This programme is offered jointly by the Gender Institute and the Department of Social Policy and offers the following benefits:
* Study within a specialist Gender Institute and the leading British department for Social Policy, rated 5* for the quality of research, both located in the only UK university devoted entirely to the social sciences.
* An opportunity to use contemporary gender theory to investigate social policy, planning and practice in its international context and to examine gender and social policy from either a developing countries or European perspective.
* An interdisciplinary approach that enables students to consider theories of gender and social policy from a range of disciplinary perspectives.
* A training in policy analysis and preparation for theoretical and empirical research in gender and social policy.
* A choice of options from a wide range of highly rated courses within the Gender Institute and the Department of Social Policy as well as in other departments.
The programme is intended for graduates with a good upper second class honours degree in the social sciences.
This MSc provides advanced study in the application of gender theory to social policy, planning and practice. It aims to give students a grounded understanding of the concepts and theories relevant to a gender analysis of social policy in a global context. The teaching will focus on stimulating independent thought on gender and difference and enhancing professional capabilities in the practice of social policy.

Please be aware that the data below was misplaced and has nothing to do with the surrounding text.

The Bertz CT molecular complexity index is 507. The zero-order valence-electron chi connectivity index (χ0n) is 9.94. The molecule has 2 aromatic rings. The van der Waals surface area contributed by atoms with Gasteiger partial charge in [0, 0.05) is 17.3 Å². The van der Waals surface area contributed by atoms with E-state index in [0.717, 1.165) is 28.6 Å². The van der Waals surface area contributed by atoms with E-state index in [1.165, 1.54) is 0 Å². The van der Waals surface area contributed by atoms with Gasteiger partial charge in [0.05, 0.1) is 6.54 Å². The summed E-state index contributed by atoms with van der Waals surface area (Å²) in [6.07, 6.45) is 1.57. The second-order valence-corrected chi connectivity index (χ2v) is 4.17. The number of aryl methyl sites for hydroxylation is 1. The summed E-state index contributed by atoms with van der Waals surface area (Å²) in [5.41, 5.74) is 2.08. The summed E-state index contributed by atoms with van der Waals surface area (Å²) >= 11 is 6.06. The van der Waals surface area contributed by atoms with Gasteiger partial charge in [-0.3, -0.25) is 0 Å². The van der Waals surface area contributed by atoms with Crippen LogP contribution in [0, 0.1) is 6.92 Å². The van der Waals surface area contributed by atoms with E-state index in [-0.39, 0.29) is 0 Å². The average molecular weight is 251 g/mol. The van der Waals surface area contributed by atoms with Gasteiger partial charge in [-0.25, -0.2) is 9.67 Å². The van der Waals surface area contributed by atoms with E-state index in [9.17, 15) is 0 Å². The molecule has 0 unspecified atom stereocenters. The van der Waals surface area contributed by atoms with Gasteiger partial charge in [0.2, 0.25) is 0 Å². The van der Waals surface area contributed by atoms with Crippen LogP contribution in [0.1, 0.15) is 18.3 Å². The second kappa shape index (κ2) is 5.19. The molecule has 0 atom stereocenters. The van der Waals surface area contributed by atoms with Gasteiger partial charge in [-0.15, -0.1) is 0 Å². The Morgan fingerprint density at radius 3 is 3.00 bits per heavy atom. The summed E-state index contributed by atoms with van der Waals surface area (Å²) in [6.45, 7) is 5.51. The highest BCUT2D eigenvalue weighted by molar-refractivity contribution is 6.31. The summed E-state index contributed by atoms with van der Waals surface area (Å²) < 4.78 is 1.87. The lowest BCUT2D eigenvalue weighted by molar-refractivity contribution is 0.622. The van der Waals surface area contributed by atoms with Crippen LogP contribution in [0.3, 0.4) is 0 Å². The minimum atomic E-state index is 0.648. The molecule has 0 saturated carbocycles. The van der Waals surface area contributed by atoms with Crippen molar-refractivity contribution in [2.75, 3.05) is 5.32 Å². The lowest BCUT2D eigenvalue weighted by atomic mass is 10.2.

All students follow the two core courses, Gender Theories in the Modern World: An Interdisciplinary Approach, and one half unit, Gender and Social Policy: Theory and Practice. Students then take a further half unit with either a European or development focus. In addition, students take a further combination of courses to the value of one full unit. Finally, students must also complete a 10,000 word dissertation on an approved topic. The dissertation should reflect learning from both the social policy and gender components of the MSc.
Compulsory courses (* half unit)
* Gender and Social Policy: Theory and Practice*
* Either Gender and Development: Geographical Perspectives* or Gender and European Welfare States*
* Gender Theories in the Modern World: An Interdisciplinary Approach
Students can choose from a wide range of options in the Department of Social Policy and in the Gender Institute. Please note that not all options will be available every year; if you are offered a place you will be advised of the availability for the following year. In addition, with the consent of the teacher, the agreement of the institute and department concerned, and subject to timetabling constraints, students are permitted to take any other papers offered at MSc or MA level. This is an indicative, but not an exhaustive, list of options available to gender and social policy students.
* Gender and European Welfare States*
* Gender, Knowledge and Research Practice*
* Gender and Media Representation*
* Globalising Sexualities*
* Feminist Political Theory*
* Globalisation, Gender and Development
* Cultural Constructions of the Body*
* Gender, Post-Colonialism, Development: Critical Perspectives and New Directions*
* Dilemmas of Equality*
* Gender and Development: Geographical Perspectives*
* European Social Policy
* Social Exclusion, Inequality and the 'Underclass' Debate*
* Social Policy: Goals and Issues*
* Reproductive Health Programmes: Design, Implementation and Evaluation*
* Population Trends and Processes in the Developing World*